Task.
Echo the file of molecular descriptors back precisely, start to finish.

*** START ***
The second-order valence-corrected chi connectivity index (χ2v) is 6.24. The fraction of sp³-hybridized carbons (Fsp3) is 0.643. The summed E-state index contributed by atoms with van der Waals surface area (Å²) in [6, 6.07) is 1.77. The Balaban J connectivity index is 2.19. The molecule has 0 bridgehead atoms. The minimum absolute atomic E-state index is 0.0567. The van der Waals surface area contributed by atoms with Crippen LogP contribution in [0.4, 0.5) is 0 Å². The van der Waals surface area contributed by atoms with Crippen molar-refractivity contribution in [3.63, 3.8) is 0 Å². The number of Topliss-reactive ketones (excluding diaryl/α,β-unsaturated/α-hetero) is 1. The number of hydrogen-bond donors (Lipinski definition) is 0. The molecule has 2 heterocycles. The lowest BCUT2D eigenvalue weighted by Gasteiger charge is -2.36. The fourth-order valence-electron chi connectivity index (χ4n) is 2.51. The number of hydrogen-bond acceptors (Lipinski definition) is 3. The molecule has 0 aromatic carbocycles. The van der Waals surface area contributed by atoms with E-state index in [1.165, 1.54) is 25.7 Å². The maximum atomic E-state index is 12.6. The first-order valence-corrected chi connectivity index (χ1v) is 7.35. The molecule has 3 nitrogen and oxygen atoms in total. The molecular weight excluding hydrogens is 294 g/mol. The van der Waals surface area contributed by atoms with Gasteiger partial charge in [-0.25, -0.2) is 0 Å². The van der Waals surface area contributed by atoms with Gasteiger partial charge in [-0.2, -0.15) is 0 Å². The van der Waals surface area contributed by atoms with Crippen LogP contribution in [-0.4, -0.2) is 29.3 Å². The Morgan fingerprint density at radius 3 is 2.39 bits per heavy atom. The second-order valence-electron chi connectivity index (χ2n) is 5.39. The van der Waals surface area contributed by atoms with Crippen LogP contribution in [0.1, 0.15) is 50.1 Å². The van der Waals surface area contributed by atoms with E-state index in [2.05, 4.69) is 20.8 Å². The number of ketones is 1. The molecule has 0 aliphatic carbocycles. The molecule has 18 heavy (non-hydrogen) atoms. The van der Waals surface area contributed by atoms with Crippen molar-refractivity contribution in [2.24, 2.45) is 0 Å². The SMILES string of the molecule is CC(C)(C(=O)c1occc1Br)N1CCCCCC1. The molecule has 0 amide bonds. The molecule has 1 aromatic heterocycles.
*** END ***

The second-order valence-corrected chi connectivity index (χ2v) is 6.24. The fraction of sp³-hybridized carbons (Fsp3) is 0.643. The summed E-state index contributed by atoms with van der Waals surface area (Å²) in [6, 6.07) is 1.77. The Balaban J connectivity index is 2.19. The molecule has 0 bridgehead atoms. The minimum absolute atomic E-state index is 0.0567. The van der Waals surface area contributed by atoms with Crippen LogP contribution in [0.4, 0.5) is 0 Å². The van der Waals surface area contributed by atoms with Crippen molar-refractivity contribution in [3.63, 3.8) is 0 Å². The number of Topliss-reactive ketones (excluding diaryl/α,β-unsaturated/α-hetero) is 1. The number of hydrogen-bond donors (Lipinski definition) is 0. The molecule has 2 heterocycles. The lowest BCUT2D eigenvalue weighted by Gasteiger charge is -2.36. The fourth-order valence-electron chi connectivity index (χ4n) is 2.51. The number of hydrogen-bond acceptors (Lipinski definition) is 3. The molecule has 0 aromatic carbocycles. The van der Waals surface area contributed by atoms with E-state index in [1.165, 1.54) is 25.7 Å². The maximum atomic E-state index is 12.6. The first-order valence-corrected chi connectivity index (χ1v) is 7.35. The molecule has 3 nitrogen and oxygen atoms in total. The molecular weight excluding hydrogens is 294 g/mol. The van der Waals surface area contributed by atoms with Gasteiger partial charge in [-0.25, -0.2) is 0 Å². The van der Waals surface area contributed by atoms with Gasteiger partial charge in [-0.2, -0.15) is 0 Å². The van der Waals surface area contributed by atoms with Crippen LogP contribution in [-0.4, -0.2) is 29.3 Å². The Morgan fingerprint density at radius 3 is 2.39 bits per heavy atom. The second-order valence-electron chi connectivity index (χ2n) is 5.39. The van der Waals surface area contributed by atoms with Crippen LogP contribution in [0.1, 0.15) is 50.1 Å². The van der Waals surface area contributed by atoms with E-state index in [2.05, 4.69) is 20.8 Å². The number of ketones is 1. The molecule has 0 aliphatic carbocycles. The molecule has 18 heavy (non-hydrogen) atoms. The van der Waals surface area contributed by atoms with Crippen molar-refractivity contribution in [2.24, 2.45) is 0 Å². The SMILES string of the molecule is CC(C)(C(=O)c1occc1Br)N1CCCCCC1. The molecule has 0 amide bonds. The molecule has 1 aromatic heterocycles.